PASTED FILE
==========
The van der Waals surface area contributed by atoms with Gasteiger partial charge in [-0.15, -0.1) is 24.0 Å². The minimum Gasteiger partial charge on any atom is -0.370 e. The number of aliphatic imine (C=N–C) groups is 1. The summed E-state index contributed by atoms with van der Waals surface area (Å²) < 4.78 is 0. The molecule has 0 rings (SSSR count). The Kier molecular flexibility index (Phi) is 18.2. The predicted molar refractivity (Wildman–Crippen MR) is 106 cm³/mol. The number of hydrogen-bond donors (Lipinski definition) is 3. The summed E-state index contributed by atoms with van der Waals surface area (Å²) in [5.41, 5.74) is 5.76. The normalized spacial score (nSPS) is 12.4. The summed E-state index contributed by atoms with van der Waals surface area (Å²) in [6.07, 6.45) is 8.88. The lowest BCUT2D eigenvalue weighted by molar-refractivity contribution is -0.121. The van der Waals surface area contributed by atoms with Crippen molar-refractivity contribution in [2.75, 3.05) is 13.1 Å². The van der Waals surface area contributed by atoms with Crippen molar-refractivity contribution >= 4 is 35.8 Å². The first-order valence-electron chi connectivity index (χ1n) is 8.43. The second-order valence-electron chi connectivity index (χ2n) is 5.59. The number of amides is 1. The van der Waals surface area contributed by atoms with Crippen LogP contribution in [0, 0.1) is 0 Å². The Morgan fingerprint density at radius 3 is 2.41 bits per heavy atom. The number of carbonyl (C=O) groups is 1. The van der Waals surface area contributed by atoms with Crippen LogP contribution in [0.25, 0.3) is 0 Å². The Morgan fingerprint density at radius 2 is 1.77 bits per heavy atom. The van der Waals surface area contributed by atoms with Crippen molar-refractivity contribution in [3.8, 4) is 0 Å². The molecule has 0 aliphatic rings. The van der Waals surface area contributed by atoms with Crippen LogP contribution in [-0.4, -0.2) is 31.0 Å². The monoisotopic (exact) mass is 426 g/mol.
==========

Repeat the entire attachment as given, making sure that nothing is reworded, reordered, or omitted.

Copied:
The van der Waals surface area contributed by atoms with Gasteiger partial charge in [-0.15, -0.1) is 24.0 Å². The minimum Gasteiger partial charge on any atom is -0.370 e. The number of aliphatic imine (C=N–C) groups is 1. The summed E-state index contributed by atoms with van der Waals surface area (Å²) < 4.78 is 0. The molecule has 0 rings (SSSR count). The Kier molecular flexibility index (Phi) is 18.2. The predicted molar refractivity (Wildman–Crippen MR) is 106 cm³/mol. The number of hydrogen-bond donors (Lipinski definition) is 3. The summed E-state index contributed by atoms with van der Waals surface area (Å²) in [5.41, 5.74) is 5.76. The normalized spacial score (nSPS) is 12.4. The summed E-state index contributed by atoms with van der Waals surface area (Å²) in [6.07, 6.45) is 8.88. The lowest BCUT2D eigenvalue weighted by molar-refractivity contribution is -0.121. The van der Waals surface area contributed by atoms with Crippen molar-refractivity contribution in [2.75, 3.05) is 13.1 Å². The van der Waals surface area contributed by atoms with Crippen molar-refractivity contribution >= 4 is 35.8 Å². The first-order valence-electron chi connectivity index (χ1n) is 8.43. The second-order valence-electron chi connectivity index (χ2n) is 5.59. The number of amides is 1. The van der Waals surface area contributed by atoms with Crippen LogP contribution in [0, 0.1) is 0 Å². The Morgan fingerprint density at radius 3 is 2.41 bits per heavy atom. The number of carbonyl (C=O) groups is 1. The van der Waals surface area contributed by atoms with Crippen LogP contribution in [0.25, 0.3) is 0 Å². The Morgan fingerprint density at radius 2 is 1.77 bits per heavy atom. The van der Waals surface area contributed by atoms with Crippen molar-refractivity contribution in [3.8, 4) is 0 Å². The molecule has 0 aliphatic rings. The van der Waals surface area contributed by atoms with Crippen LogP contribution in [-0.4, -0.2) is 31.0 Å². The monoisotopic (exact) mass is 426 g/mol.